Madhav looked at the sky, as if calling the gods to witness his innocence, and said, “It’s the way of the world. Otherwise, why would people spend thousands feeding brahmins? Who knows whether you benefit in the other world? Rich people have money, let them blow it. What do we have to waste? But we’re still answerable to others. They’re sure to ask, ‘Where’s the shroud?’”

Ghisu laughed. “Let’s say I dropped the money. That we looked and looked but could not find it anywhere. They won’t believe a word, but the same lot will give again.”

Madhav also laughed at this unexpected good luck. He said, “She was a good woman, poor thing. She’s dead, but she’s given us food and drink.”

More than half the bottle was gone. Ghisu ordered two rounds of puris and chutneys and pickles and liver. There was an eating place just in front of the bar. Madhav leapt across and brought all the food back on two leaf plates. Another one and half rupees well spent. There was only a little change left. The two of them sat eating their puris, as grandly as if they were lions hunting in the jungle. They were not afraid of being responsible to anyone, nor did they worry about their reputations. They had conquered those virtues long ago.

Ghisu said philosophically, “We’re feeling good. She’ll get some credit for that, won’t she?”

Madhav bowed his head piously and said, “Of course. Definitely. Lord, you are present in each of us, let her go to the highest of heavens. We’re both blessing her from the bottom of our hearts. The meal we’ve had today! We’ve never eaten like this in our lives.”

A moment later, a tiny doubt rose in Madhav’s mind. He said, “We’ll go there one day, too, won’t we father?”

Ghisu ignored the naive question. He wasn’t going to ruin the pleasure of the moment with thoughts of the world beyond.

“She’s there. If she asks us why we didn’t provide her with a shroud, what are we going to say?”

“We’ll say, go to hell!’

“She’s sure to ask.”

“And you’re sure that she’s not going to have a shroud? You think I’m an ass? You think I’ve spent 60 years on earth just digging up grass? She’ll have a shroud. And a finer one than this.”

Madhav was still doubtful. He said, “Who’s going to give it? You’ve spent all the money. And I’m the one she’ll ask, I’m the one that married her.”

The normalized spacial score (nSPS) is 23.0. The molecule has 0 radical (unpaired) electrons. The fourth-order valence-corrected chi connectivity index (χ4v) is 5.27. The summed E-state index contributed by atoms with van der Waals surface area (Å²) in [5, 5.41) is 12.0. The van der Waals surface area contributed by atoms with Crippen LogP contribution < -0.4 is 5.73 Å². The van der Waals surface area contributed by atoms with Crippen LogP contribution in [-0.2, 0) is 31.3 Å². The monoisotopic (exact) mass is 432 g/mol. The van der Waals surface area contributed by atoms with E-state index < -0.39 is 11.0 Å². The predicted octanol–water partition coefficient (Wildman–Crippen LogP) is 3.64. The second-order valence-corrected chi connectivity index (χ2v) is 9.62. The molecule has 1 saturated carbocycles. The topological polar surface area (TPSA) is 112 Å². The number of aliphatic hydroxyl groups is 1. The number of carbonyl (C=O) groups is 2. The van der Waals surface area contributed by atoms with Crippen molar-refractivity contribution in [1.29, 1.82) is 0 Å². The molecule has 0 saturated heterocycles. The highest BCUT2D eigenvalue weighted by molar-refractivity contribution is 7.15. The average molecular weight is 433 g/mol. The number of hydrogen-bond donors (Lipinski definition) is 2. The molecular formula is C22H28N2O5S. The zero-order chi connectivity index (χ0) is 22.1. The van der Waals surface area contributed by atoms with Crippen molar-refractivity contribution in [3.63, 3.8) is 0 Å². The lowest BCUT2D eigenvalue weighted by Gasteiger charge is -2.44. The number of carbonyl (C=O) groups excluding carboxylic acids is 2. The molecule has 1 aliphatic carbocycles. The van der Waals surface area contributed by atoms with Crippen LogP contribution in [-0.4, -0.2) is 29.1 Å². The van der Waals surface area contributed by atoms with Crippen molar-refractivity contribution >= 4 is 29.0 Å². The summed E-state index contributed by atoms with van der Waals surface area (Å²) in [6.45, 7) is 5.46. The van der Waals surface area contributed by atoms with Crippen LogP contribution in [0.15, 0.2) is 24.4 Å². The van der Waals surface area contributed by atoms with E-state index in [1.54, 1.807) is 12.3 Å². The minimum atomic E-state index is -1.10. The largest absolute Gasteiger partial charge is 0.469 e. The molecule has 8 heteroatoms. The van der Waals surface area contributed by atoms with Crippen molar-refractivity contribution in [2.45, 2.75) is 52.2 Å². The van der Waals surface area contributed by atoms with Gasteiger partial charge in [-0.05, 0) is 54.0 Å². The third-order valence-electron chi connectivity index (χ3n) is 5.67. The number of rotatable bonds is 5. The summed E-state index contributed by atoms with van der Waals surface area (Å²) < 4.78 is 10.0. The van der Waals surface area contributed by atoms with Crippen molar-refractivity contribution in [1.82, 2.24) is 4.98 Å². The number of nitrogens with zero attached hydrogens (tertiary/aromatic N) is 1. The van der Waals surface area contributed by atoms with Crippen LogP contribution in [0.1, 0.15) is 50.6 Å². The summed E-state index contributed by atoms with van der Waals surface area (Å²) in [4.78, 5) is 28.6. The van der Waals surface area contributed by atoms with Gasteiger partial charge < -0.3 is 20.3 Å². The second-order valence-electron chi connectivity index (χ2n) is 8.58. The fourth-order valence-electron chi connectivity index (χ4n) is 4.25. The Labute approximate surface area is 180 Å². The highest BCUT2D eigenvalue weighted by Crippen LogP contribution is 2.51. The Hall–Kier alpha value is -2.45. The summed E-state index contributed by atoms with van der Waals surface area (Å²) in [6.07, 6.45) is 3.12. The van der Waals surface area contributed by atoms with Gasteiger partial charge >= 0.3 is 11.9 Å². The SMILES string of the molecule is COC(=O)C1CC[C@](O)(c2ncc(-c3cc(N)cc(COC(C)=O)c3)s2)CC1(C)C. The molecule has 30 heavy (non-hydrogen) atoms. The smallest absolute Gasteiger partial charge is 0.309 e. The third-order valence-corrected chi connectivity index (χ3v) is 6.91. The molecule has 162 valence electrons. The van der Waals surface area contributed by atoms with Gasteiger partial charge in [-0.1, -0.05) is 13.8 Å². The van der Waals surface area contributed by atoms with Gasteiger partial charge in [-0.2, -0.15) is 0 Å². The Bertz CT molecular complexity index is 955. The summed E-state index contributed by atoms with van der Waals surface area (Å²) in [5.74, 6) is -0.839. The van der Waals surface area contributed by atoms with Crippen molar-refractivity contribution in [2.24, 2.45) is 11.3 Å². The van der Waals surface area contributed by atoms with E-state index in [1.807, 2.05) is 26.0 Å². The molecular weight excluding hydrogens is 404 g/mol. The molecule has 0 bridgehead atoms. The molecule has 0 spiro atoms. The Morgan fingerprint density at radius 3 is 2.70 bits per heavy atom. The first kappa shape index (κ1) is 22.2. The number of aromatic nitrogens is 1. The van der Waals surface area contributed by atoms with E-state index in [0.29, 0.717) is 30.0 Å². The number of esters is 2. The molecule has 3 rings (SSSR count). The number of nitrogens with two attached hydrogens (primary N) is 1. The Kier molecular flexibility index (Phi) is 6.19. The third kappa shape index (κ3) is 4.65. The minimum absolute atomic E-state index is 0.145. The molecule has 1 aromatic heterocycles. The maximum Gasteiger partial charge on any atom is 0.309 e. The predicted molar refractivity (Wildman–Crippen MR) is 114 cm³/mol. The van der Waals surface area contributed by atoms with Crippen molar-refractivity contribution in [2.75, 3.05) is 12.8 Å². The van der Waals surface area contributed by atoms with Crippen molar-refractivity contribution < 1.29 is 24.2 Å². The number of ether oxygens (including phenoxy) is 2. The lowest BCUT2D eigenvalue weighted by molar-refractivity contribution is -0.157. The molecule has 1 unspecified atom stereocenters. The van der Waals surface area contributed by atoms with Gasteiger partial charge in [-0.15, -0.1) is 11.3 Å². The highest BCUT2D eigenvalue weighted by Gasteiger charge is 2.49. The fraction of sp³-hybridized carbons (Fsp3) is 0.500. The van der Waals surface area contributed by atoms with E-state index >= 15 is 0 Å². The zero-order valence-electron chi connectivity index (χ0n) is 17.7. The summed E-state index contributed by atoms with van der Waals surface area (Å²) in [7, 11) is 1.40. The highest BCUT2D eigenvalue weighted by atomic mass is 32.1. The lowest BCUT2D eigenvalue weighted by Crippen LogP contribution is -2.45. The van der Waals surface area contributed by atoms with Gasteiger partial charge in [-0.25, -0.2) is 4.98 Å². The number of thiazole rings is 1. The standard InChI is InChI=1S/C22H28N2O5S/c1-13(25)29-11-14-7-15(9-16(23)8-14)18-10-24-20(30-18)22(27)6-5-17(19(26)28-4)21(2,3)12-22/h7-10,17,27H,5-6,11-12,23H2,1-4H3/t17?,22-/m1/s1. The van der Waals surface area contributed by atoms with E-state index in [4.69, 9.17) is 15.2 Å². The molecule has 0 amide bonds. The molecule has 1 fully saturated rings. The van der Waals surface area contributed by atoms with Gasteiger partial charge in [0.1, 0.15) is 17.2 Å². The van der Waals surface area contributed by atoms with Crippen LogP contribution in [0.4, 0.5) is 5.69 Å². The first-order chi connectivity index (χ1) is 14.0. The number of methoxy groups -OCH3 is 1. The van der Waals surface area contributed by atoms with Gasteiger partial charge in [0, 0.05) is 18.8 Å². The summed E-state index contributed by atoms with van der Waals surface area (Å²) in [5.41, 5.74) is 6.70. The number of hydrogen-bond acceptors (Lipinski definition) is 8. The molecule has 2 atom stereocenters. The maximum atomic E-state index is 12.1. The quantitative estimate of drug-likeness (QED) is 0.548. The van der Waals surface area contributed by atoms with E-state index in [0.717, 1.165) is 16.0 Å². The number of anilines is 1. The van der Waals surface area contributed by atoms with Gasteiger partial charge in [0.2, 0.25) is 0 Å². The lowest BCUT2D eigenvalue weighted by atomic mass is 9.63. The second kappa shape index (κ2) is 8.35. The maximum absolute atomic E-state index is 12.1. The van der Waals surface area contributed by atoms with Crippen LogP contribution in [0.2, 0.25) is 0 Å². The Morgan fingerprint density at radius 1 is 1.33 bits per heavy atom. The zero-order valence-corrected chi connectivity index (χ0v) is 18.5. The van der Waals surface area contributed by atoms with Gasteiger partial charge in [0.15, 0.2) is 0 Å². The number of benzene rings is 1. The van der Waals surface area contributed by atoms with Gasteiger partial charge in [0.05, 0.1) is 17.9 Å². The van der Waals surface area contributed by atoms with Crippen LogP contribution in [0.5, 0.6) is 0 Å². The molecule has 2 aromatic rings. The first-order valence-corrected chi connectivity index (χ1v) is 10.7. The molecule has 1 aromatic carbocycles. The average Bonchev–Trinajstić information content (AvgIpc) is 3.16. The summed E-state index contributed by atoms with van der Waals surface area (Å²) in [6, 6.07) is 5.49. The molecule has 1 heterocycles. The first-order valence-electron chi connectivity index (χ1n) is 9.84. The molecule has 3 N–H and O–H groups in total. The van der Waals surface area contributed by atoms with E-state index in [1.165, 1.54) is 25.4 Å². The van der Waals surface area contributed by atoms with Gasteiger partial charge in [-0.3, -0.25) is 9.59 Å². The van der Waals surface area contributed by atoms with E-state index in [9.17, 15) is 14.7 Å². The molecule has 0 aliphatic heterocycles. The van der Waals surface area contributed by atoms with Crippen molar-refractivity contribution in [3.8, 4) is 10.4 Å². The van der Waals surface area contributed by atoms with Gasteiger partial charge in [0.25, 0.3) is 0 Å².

Hotly, Ghisu said, “I’m telling you, she’ll have a shroud. Why don’t you trust me?”

“Why don’t you tell me who’s going to give it?”

“The same people who gave us this one! Though, this time, we’re not going to see the cash.”

As the darkness deepened and the light of the stars grew brighter, so the bar grew more radiant. Some sang, some prattled, some embraced their companions, some pressed a cup to their friends’ lips. The atmosphere was heady, the air intoxicating. So many came here and got high on a single sip. More than the drink, it was the air that got them drunk. They came, drawn there by the drudgery of living and, for a short while, they forgot whether they were alive or dead. Or neither.

Meanwhile, father and son tippled away happily. Everyone was staring at them. How favored by fortune they were – they had an entire bottle between them. Having eaten his fill, Madhav gave the left-over puris to a beggar who had been watching them with hungry eyes. And, for the first time in his life, he felt the pride, the pleasure, the exultation of giving.

Ghisu said, “Here. Eat it all. And bless us! The one who earned this is dead. But your blessings will surely reach her. Bless her with every part of your being, this is hard-earned money.”

Madhav gazed up at the sky again and said, “She’ll go to heaven, father. She’ll be the queen of heaven!”

Ghisu stood up and, swimming as he was through waves of joy,  said, “Son, she’s going to heaven. She never bothered anyone, never hassled anyone. She’s fulfilled the biggest wish of our lives by dying. If she doesn’t go to heaven, you think those fat cats will, those guys who loot the poor with both hands and then bathe in the Ganga and make offerings of holy water in temples to wash off their sins?”

But this rush of piety soon passed, for impermanence is the essence of intoxication. Sadness and despair crept in. Madhav said, “But father, she suffered a lot in her life. She endured so much before she died.” He covered his eyes with his hands and began to weep, shrieking more and more loudly.

Ghisu reassured him, “Why are you crying, son? Be glad for her – she’s been freed from this world of illusion, she’s been released from the cage. She’s the lucky one, she’s already broken the bonds that tie us to the world.”

And then, they stood there, both of them, and started to sing loudly, “Liar! Why do you lower your eyes, you liar?” They began to dance. They leaped, they jumped, they wriggled their hips, they even fell. They expressed emotion with their eyes, they acted out feelings and, finally, they surrendered to their drunkenness and slumped down in a heap.

(Translation: Arshia Sattar)

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  1. Arshia:
    What a wonderful translation and layered story. How are you doing? I have been wrapped in my own shroud for too long, but incubation is yielding promise. Cheers.

  2. comparative literature home work

  3. I’m teacher and student in distance education at Bangalore University. The translation in English helped me lot. Thank you translator and Author. May God bless you.